While the two main strategic priorities of healthcare providers in the United Arab Emirates (UAE) and the Kingdom of Saudi Arabia (KSA) continue to be operational efficiency and care outcome improvements, an increasing emphasis is being placed on the standardization of clinical protocols as well.
That’s according to a survey conducted by L.E.K. Consulting and Guidepoint of 50 executives at public and private hospitals in the region. The survey explored three key areas: strategic priorities, financial outlook and digitalization/innovation.
In the strategic priorities category, providers are focused on improving clinical outcomes, enhancing patient experience, and boosting operational efficiency through cost reductions and clinical protocol standardization, which are in turn underpinned by investments in new digital capabilities along with the development and expansion of clinical staff, including their pool of physicians.
These translate into building digital infrastructure and providing clinicians access to new medical technology. To that end, 56% of the hospitals represented in the survey plan to increase spending on infrastructure over the next three years, with priority being placed on digital capabilities. Nearly 60% plan to invest in expanding and/or developing their clinical staff, including their pools of physicians.
In the digitalization and innovation category, patient engagement solutions across registration, booking, payer coverage and tools to support remote consultations are among the top digital solutions that hospitals in the region have already adopted. More than 80% have adopted or are trialing online patient registration and appointment booking solutions, for example. And while the use of remote consultation is advanced in the UAE, with over 80% adoption in hospitals, KSA has indicated interest in closing the gap.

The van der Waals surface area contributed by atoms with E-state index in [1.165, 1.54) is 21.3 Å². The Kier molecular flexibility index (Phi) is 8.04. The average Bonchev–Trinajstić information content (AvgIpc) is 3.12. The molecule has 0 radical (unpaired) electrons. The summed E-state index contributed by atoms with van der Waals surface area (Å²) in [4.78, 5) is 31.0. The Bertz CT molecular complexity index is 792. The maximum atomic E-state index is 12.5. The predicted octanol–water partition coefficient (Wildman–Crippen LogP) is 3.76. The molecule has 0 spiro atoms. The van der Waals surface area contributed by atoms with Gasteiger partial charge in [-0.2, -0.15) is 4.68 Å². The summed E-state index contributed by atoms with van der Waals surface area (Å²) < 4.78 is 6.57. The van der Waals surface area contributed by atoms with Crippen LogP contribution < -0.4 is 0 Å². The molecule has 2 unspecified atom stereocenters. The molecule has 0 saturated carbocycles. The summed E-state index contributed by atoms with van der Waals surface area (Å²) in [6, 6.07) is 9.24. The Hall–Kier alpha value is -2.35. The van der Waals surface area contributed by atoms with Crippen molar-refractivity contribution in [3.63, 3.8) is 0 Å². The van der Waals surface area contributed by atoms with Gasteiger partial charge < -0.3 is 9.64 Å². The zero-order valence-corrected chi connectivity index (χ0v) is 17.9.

In the meantime — due to concerns around patient privacy, the readiness of staff to adopt digital solutions and the implementation of necessary budget requirements — the use of post-discharge monitoring solutions remains low, at less than 20% across the Gulf Cooperation Council (GCC), but there is a willingness to explore potential digital health options.
When it comes to financial outlook, private hospitals in the region have recovered better from the impact of COVID-19 than their public counterparts and have a positive outlook on profitability over the short-to-medium term. Indeed, all the large private hospitals represented in the study expect positive EBITDA margins going forward. The key drivers cited by private providers as underpinning the sustainability of their respective businesses were general economic growth and patient confidence. The other factor was cost-reduction plans enabled by investments in cost-tracking solutions, with 62% of private providers surveyed saying they plan on investing in solutions that track cost at a more granular level.
To learn more about the strategic implications for healthcare providers in the UAE and KSA, please download our analysis.